Welcome Center or Info Booth
If a guest misses a greeter, the welcome center or some sort of information & greeting hub is the next place you want them to arrive. Whatever this space looks like for your church, make sure it is easy to find, clearly marked (again, good signage), and in a prominent place near the entrance. The most common time that guests will be passing by is right before and right after services, so make sure it is staffed well at these times! People may be arriving unexpectedly early or late, but whenever they arrive, you want them to be able to find someone at the welcome center.
If you are displaying books, journals, sermon recordings, bookmarks, or any other type of material, make sure you clearly designate if those items are free or for sale. More than once I have picked up a resource when visiting a church, and ended up putting it back because I didn’t know if I should take it or not.
A small thank you gift is nice, but not a make or break on returning to the church. In my experience visiting churches, I have preferred items that helped me engage with other people while I was there (free coffee) over church branded swag (t-shirts, journals).
Escorting people to the place of worship is a nice gesture, but make sure to ask their preference before escorting them to seats. Some people may prefer to slip in and seat themselves quietly towards the back and will not want to be pointed out as guests. Some people may prefer assistance finding seats if the room is already full. Let your guest guide you based on their comfort level.
Safety and Cleanliness
While security measures differ widely from church to church, here are just a few things to consider. Access-controlled space for your kids ministry area is great and gives parents peace of mind while they are separated from their children. Some churches tout armed security on campus, which can make some people feel very safe. However, remember that guns don’t make everyone feel more safe or more welcome. From a cleanliness perspective, be aware of the different comfort levels of guests post-COVID. Providing hand sanitizing stations is a great way to be accommodating but not overbearing.
We all get used to our own mess, but your guests will notice everything because they are seeing it for the first time. Have someone unfamiliar with a particular ministry space walk through with a notepad and note what stands out. They can give you insight into what needs to be repainted, cleaned, or reorganized, if light bulbs need to be replaced, etc.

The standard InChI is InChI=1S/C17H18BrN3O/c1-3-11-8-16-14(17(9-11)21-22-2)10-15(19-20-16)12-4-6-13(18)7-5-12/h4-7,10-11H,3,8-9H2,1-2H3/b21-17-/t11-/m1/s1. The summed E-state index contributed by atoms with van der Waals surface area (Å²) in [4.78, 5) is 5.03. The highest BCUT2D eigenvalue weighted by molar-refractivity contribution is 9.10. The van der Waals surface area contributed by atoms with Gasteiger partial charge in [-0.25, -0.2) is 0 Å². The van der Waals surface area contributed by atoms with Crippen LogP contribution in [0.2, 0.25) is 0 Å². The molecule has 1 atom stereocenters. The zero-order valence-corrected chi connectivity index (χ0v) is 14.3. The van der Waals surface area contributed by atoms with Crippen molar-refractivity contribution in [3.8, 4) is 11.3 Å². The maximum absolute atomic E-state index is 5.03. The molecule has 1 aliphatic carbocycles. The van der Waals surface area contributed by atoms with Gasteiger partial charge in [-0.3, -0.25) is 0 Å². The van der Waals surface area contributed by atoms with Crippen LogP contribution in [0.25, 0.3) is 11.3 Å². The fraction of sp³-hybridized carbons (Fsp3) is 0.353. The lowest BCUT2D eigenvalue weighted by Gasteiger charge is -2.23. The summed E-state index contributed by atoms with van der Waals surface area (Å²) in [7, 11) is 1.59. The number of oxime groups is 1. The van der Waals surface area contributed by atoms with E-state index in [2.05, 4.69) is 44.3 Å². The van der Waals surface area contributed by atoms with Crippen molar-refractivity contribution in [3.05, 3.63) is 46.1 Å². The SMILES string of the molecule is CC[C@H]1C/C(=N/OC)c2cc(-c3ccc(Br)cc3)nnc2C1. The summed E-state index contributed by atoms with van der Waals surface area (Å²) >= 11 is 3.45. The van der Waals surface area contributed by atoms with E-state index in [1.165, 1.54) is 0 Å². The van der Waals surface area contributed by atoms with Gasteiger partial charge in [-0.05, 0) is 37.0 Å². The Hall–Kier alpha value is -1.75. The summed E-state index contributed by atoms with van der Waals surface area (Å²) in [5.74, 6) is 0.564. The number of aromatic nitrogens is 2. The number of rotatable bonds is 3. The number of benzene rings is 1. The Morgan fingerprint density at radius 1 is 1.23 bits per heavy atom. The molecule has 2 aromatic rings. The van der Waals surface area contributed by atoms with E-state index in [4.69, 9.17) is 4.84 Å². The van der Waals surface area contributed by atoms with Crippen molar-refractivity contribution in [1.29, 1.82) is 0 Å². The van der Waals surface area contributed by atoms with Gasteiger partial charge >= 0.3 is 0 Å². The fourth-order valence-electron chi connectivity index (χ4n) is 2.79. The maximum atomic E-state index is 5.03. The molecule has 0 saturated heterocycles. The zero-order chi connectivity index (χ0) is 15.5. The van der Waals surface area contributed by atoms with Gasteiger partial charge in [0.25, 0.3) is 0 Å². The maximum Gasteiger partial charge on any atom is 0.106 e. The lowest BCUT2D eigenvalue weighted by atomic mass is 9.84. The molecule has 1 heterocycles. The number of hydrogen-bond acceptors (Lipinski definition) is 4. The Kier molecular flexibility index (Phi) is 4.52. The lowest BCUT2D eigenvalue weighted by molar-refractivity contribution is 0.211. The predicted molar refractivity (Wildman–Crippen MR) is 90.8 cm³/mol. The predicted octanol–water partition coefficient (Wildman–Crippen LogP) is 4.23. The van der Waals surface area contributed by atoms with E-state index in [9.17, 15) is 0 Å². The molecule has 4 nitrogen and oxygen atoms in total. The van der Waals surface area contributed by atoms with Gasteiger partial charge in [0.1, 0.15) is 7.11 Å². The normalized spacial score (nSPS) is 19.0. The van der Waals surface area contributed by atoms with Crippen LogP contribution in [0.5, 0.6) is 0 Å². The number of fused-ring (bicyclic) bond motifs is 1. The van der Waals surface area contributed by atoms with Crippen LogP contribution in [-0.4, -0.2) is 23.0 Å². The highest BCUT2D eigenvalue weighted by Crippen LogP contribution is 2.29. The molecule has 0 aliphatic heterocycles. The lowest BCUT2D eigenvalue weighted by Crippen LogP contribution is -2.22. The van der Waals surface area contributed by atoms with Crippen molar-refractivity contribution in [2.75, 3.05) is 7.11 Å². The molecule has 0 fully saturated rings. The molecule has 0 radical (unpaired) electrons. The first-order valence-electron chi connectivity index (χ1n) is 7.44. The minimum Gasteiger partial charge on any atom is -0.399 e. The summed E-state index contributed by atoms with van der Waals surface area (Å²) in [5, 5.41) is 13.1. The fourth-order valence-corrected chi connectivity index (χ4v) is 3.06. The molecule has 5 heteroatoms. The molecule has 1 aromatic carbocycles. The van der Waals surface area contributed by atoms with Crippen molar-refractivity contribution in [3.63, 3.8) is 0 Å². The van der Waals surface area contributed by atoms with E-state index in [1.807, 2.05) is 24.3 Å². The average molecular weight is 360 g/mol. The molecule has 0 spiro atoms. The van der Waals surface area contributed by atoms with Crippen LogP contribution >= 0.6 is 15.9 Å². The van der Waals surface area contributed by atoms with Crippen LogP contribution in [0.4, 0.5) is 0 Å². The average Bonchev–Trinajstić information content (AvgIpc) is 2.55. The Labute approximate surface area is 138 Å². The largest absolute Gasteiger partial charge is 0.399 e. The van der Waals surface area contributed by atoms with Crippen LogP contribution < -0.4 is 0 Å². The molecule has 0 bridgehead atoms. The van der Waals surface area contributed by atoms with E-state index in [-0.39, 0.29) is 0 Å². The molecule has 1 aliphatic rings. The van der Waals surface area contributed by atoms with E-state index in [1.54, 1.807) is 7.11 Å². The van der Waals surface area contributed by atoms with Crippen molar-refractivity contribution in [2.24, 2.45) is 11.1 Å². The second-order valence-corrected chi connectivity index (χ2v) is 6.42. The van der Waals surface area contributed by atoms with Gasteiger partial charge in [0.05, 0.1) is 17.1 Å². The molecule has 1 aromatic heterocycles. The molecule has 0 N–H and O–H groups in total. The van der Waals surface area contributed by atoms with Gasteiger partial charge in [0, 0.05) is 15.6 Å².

58% of parents say the children’s ministry is their primary reason for choosing a church, so this is a big one. Kids love to walk in someplace with something fun going on. Have some easy games or an activity out during welcome time — something they can slip right into reduces those new-kid nerves. For older kids, introduce them to a couple other kids to hang out with for the morning. Highlight your safety procedures for visiting parents (name-tag codes, training for volunteers, etc.).
While this might sound harsh, consider it tough love: be personal or don’t bother. People fear being put on a mailing list when they give out their personal info. Don’t put first time guests on the mailing list for every event and update.
Instead, send a short, personalized follow-up email or put a note in the mail. Do not underestimate the power of a handwritten note! It takes the same amount of time as sending an email does, but the sentiment travels much farther, in our opinion. Kids LOVE to receive mail, so consider sending a a letter directly to them as well saying “nice to meet you, it was fun having you in class…” That would certainly stand out.
We hope these spur your creativity and heart for hospitality, and encourage you in your ministry as you take these opportunities to welcome new faces into your church home.
Written by: Melody Parlett, Managing Director DFW Office at Enable Ministry Partners